No sooner had we got to the M25 further along from the road works, than it started to rain and I had to pull out of the contraflow to don waterproofs. Unfortunately my Nike trainers were waterproof for less than a yard and I was soon very miserable below the ankle! As a result I was unable to answer the question "What'll it do Mister?" this time. By the time I got the ninety miles home I was ready for the E.R!
It rained for most of day 2 as well, although I did get out testing the panniers didn't touch the exhaust. Part Two of the test would be the Bandit and I trying a spot of long distance touring in Scotland with Team-SOC (Suzuki Owners Club).
Part One continued on Saturday when equipped only with a magnetic tank bag for the 120 mile ride to Lydney in Gloucestershire to start the 1996 National Rally. The route was over 500 miles, in addition to the getting to and from the start and end points, and covered a good selection of road types. From Lydney we had a mixed bag of A and B roads up through the Forest of Dean and northwards through the Shropshire Hills and Welsh mountains. In daylight you need to make up as much ground as possible to get the distance behind you and I suppose we were cruising about the legal limit, or thereabouts. Actually we were averaging around 75mph for the daylight sections.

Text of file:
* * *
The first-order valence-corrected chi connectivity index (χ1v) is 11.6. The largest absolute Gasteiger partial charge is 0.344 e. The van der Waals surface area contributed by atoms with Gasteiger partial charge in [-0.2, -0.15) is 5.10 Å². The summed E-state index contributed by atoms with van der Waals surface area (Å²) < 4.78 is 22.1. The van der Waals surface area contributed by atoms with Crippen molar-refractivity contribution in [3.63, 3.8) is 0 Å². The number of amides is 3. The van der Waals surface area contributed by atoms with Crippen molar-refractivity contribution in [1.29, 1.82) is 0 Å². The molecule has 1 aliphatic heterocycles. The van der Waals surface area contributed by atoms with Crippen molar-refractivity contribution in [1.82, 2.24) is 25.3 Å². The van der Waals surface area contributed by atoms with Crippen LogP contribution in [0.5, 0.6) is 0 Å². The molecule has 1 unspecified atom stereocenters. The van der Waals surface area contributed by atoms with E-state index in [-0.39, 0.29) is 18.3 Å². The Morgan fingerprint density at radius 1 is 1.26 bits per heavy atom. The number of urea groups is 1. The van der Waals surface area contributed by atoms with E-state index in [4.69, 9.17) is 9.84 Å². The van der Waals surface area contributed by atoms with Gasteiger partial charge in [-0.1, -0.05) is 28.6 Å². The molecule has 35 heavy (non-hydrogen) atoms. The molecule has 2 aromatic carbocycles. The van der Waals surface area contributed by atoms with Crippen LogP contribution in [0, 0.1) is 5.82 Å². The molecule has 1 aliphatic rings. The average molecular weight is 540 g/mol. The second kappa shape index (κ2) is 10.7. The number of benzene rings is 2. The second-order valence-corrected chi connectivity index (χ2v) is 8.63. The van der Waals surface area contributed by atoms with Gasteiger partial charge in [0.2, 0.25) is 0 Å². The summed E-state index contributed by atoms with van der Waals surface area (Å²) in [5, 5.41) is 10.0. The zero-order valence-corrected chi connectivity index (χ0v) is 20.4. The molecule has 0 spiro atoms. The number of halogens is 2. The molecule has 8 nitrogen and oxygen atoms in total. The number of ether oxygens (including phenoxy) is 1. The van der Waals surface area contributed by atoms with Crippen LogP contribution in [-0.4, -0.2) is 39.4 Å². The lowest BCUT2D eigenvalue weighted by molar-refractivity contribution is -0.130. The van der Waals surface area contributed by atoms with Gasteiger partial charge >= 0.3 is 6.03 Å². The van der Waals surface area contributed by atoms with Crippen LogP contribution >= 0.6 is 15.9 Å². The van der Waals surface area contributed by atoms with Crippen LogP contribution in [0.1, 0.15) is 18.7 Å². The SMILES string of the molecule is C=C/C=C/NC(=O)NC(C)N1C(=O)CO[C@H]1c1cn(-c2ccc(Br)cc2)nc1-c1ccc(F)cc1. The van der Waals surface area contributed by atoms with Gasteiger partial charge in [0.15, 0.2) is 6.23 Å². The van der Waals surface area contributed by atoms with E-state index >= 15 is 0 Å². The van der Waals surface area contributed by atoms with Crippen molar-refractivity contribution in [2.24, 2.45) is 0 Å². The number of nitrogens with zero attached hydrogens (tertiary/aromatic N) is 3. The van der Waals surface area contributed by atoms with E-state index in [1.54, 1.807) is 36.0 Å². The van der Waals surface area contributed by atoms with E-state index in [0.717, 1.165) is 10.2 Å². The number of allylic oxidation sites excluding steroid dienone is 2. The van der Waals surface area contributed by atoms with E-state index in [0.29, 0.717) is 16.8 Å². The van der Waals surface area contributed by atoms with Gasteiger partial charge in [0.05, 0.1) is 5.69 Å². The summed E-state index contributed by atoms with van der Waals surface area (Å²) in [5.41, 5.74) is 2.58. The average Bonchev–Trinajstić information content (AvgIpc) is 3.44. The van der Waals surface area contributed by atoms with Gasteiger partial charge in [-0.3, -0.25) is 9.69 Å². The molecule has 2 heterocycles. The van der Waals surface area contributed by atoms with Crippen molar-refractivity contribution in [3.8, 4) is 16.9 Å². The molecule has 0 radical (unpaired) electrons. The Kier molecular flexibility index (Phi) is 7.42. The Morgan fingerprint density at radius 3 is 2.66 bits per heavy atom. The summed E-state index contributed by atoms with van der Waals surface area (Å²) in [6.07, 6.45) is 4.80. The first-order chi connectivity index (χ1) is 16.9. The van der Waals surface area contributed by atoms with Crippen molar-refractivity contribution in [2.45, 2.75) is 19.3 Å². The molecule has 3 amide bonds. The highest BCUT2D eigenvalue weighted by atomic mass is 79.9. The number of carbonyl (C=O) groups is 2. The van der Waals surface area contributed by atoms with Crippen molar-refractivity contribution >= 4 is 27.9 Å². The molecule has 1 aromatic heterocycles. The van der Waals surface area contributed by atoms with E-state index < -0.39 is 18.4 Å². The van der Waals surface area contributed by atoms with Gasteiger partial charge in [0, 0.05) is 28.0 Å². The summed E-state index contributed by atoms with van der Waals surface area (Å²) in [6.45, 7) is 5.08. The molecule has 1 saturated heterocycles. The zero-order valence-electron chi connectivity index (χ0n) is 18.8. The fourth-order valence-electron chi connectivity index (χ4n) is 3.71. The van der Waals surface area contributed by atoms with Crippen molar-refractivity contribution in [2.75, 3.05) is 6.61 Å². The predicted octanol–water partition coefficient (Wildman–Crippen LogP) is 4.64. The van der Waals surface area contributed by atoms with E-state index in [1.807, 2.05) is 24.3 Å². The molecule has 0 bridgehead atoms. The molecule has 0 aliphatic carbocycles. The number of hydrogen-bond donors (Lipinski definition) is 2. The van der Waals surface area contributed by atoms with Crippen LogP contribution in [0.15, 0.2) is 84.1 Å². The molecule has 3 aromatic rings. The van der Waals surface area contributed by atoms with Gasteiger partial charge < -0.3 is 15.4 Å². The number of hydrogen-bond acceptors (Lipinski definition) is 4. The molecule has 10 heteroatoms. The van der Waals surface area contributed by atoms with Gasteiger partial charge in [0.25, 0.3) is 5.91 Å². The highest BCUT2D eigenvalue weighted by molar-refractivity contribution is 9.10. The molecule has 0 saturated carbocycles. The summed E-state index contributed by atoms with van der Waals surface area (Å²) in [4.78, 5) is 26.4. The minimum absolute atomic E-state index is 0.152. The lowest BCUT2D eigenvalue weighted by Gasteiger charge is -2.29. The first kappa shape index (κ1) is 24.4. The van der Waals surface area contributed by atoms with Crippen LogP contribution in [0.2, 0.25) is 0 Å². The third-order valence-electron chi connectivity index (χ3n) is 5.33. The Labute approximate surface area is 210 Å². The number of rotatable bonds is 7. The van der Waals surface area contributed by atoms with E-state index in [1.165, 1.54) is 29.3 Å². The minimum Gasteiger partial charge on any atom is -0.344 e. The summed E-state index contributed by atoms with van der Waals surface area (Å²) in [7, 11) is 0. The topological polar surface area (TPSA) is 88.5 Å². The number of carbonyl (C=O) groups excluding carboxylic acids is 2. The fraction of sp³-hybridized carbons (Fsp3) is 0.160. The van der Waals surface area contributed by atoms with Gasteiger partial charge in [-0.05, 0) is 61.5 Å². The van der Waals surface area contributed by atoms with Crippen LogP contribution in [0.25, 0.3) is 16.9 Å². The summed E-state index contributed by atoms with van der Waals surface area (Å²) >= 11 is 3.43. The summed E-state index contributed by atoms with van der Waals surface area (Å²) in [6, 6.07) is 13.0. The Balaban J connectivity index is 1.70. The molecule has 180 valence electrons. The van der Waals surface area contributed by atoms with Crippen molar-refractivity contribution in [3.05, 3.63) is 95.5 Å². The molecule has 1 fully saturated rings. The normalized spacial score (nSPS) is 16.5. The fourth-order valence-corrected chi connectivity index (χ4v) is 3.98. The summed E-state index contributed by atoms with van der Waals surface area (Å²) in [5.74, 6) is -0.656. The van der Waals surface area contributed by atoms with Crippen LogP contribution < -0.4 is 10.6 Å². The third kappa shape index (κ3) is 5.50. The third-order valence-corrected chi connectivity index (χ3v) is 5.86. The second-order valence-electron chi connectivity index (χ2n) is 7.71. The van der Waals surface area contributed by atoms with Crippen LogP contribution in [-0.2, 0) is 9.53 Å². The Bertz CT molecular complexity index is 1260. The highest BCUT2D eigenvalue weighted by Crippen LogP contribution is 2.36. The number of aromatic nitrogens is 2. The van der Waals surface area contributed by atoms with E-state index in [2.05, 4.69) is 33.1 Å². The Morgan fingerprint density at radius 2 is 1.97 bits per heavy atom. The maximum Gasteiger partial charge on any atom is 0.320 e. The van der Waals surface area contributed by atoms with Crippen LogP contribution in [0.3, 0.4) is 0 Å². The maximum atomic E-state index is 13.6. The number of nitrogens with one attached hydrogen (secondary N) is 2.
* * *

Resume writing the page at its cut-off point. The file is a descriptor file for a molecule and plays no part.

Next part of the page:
Due to the flexibility of the engine and transmission, I was able to restrict changing gears and use the power to enter and exit corners. I had one fright that I put down to a combination of a tightening (80 degree!) left-hander and a sneezing fit just as I went in - hay fever! I lost concentration, ever tried keeping your eyes open and sneeze? I couldn't! A quick look up the road assured me nothing was coming and I let the bike run a little wide, regained the initiative and shot off after Andy, my team mate on his 600F Katana. I had plenty of time to think about it later and I had the feeling that when I got the brakes on that something was amiss. We had a look over the bike and everything seemed okay.